7 Jewel French Pocketwatch Repair…

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  • #49605
    tmac1956
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    • Topics Started: 171
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    All:

    I FINALLY got finished with this little monster. While the case hinge didn’t workout for me, I did get everything else repaired, so I thought I’d post the steps, the issues that I faced, and what I did to overcome them. Some of these I’ve posted before, but I thought it might be helpful to summarize it all in one thread.

    Upon disassembly, I found that this watch appeared to have been “dipped” in some kind of lubricant to get it running long enough to sell it on eBay. This image shows the abundance of this mess in the movement.

    After cleaning it and pegging the holes, I started to reassemble the movement and noticed that the detent screw for the winding mechanism was missing. I didn’t have one that would fit so I found a regular case screw that matched the threads, turned it down on my lathe, and replaced it. Because it didn’t need to be very tight, I was able to put a small screwdriver through the existing hole and tighten the screw that way. In other words, the detent replacement was seated on the watch main plate not extending up through the top plate as is typical.

    All of the jewels looked good as did the bushings, so I turned to the mainspring. Since I couldn’t find a new/old stock replacement, I was forced to clean and re-use the old spring. I looked at the old barrel which appeared to be very rough. I put a felt disk in my Dremel tool, coated it with some Tripoli, and buffed it out.

    After replacing the mainspring and re-assembling the movement, I found that the balance assembly amplitude was very poor. So, I removed the balance cock, turned it upside down, and noticed that the hairspring wasn’t centered on the jewel. After combing the hairspring I satisfied myself that the hairspring was now pretty well centered. However, when I put the balance assembly back into the watch and put a few winds on the movement, the amplitude was somewhat better but it still wasn’t as strong as it should have been.

    Thus…… I pulled the balance cock out again, removed the hairspring, put the balance wheel/staff into my Jacot lathe, and burnished both pivots with a boxwood slip coated with wintergreen oil (I can’t tolerate the smell of turpentine). OK… so back in it went and the balance amplitude was now very strong.

    Attempting to check the timing I decided to put a full wind on the watch. After about three turns the dreaded “snap” occurred. This sent me into a search for a replacement mainspring that I documented here:
    <!– l –>viewtopic.php?f=5&t=1626<!– l –>

    The crystal was cracked so I took a measurement and ordered a replacement from a supplier who has a good supply of French crystals.
    http://www.daveswatchparts.com/index.html

    I placed the bezel on my coffee pot warmer to heat and expand it, and dropped in the crystal which fitted nice and tight once the bezel cooled.

    I did notice a hairline crack in the dial so I took this opportunity to use the technique posted by Dave on his sight. The process rendered the crack virtually invisibly. (Apparently, most of the hairlines cracks show up because microscopic dirt particles work their way into the cracks).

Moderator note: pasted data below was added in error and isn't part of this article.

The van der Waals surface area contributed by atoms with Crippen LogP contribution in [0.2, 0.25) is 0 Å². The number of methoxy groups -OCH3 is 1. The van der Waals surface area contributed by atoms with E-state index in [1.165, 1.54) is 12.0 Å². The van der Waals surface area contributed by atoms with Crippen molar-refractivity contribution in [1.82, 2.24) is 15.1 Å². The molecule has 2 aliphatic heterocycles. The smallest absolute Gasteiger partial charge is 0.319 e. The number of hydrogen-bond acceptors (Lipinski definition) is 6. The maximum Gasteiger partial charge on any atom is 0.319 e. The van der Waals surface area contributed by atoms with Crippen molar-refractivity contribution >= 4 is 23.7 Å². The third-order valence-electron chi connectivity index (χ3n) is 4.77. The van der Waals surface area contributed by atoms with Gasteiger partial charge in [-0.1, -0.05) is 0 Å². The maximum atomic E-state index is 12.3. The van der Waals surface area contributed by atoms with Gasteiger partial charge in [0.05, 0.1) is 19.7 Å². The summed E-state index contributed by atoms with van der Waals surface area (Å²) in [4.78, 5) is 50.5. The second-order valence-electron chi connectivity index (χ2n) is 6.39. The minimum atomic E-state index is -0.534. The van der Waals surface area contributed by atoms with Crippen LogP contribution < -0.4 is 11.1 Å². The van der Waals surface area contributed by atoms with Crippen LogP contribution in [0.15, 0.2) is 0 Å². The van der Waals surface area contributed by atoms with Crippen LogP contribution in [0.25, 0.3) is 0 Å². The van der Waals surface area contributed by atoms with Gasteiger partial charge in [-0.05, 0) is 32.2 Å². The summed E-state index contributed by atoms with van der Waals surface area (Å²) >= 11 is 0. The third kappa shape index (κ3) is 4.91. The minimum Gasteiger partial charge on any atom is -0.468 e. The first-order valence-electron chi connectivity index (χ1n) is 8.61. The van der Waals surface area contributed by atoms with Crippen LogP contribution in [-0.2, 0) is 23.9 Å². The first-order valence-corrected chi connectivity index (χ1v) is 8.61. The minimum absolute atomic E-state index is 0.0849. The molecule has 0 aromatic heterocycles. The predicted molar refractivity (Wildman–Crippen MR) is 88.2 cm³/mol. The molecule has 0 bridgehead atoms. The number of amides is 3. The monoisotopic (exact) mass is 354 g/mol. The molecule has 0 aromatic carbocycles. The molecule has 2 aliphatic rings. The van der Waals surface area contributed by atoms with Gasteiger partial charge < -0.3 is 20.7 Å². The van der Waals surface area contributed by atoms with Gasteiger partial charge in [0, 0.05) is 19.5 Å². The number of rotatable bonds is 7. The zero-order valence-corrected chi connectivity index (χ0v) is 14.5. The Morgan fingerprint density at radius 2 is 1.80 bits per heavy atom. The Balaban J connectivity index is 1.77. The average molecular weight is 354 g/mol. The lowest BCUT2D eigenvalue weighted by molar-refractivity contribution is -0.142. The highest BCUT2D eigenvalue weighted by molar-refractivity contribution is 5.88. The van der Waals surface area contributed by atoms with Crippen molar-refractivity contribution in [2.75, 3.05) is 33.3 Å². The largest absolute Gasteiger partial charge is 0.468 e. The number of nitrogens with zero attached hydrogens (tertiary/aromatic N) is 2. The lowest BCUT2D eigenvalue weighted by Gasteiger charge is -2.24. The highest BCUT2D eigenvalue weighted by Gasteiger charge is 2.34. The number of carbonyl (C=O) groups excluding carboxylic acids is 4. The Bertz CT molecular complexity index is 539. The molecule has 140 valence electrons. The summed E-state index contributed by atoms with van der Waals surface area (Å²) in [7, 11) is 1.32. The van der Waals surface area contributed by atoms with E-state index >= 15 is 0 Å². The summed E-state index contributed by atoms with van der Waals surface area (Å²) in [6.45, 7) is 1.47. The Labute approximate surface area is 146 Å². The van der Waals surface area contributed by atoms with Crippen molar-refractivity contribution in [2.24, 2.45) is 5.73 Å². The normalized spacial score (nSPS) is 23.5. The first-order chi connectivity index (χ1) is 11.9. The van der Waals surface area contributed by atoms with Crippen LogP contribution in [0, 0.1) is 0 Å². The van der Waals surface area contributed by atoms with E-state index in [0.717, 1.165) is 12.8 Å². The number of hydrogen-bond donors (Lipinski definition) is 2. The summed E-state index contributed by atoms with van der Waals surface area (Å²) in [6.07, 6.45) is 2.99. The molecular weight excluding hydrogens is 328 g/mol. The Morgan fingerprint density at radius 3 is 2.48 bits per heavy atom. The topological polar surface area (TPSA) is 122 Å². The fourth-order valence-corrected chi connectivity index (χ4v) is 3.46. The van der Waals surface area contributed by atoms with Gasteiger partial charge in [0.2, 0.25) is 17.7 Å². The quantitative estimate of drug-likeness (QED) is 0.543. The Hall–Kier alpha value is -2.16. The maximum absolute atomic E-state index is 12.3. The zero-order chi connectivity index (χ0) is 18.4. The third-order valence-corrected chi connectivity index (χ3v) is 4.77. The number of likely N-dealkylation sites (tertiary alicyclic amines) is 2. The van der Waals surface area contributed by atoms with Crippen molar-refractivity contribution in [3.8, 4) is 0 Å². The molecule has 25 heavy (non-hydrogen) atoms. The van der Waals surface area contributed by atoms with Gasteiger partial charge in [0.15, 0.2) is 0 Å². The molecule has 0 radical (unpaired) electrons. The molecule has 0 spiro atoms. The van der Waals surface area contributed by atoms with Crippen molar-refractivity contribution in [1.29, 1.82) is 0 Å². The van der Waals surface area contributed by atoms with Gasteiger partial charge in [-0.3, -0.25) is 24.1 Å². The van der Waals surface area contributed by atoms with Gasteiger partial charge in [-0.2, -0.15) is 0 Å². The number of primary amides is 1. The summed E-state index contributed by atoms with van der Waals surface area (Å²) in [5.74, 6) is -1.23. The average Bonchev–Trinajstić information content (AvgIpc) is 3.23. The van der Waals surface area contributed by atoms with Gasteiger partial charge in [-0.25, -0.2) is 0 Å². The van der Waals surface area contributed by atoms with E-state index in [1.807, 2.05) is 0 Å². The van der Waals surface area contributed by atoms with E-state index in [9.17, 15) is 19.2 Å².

http://www.daveswatchparts.com/Info/CleaningEnamelDials.pdf

    Here’s the reassembled movement running strong.

    Luckily I didn’t need to replace the balance staff on this watch as I would have been forced to have tried my hand at making one. I’m not quite there yet, but It won’t be long before I fall butt first into that as well. ;)

    I hope this helps someone… if by nothing other than learning to develop a bulldog tenacity and never give up.

    Later,
    Tom

    #62873
    tmac1956
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    • Topics Started: 171
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    Oh…

    Here are some movement photos that I always take for documentation purposes.



    continued…

    #62875
    tmac1956
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    • Topics Started: 171
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    continued…



    #62874
    stevefitzwater
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    • Topics Started: 48
    • Total Posts: 385

    NICE WORK!!!

    #62877
    tmac1956
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    • Topics Started: 171
    • Total Posts: 1259

    Steve:

    Thanks… It was a real learning experience to be sure. I might have spent $40.00 for this piece several years ago. Ultimately, it doesn’t matter as the case is silver and the movement is a practice piece. I have learned a lot working on eBay crap. If you can fix these things, then working on a really high quality watch should be easier. Since I don’t have any of those, I can’t really say for sure. ;)

    Later,
    Tom

    #62876
    bernie weishapl
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    • Topics Started: 58
    • Total Posts: 1218

    Great job. Looks really nice.

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tmac19567 Jewel French Pocketwatch Repair…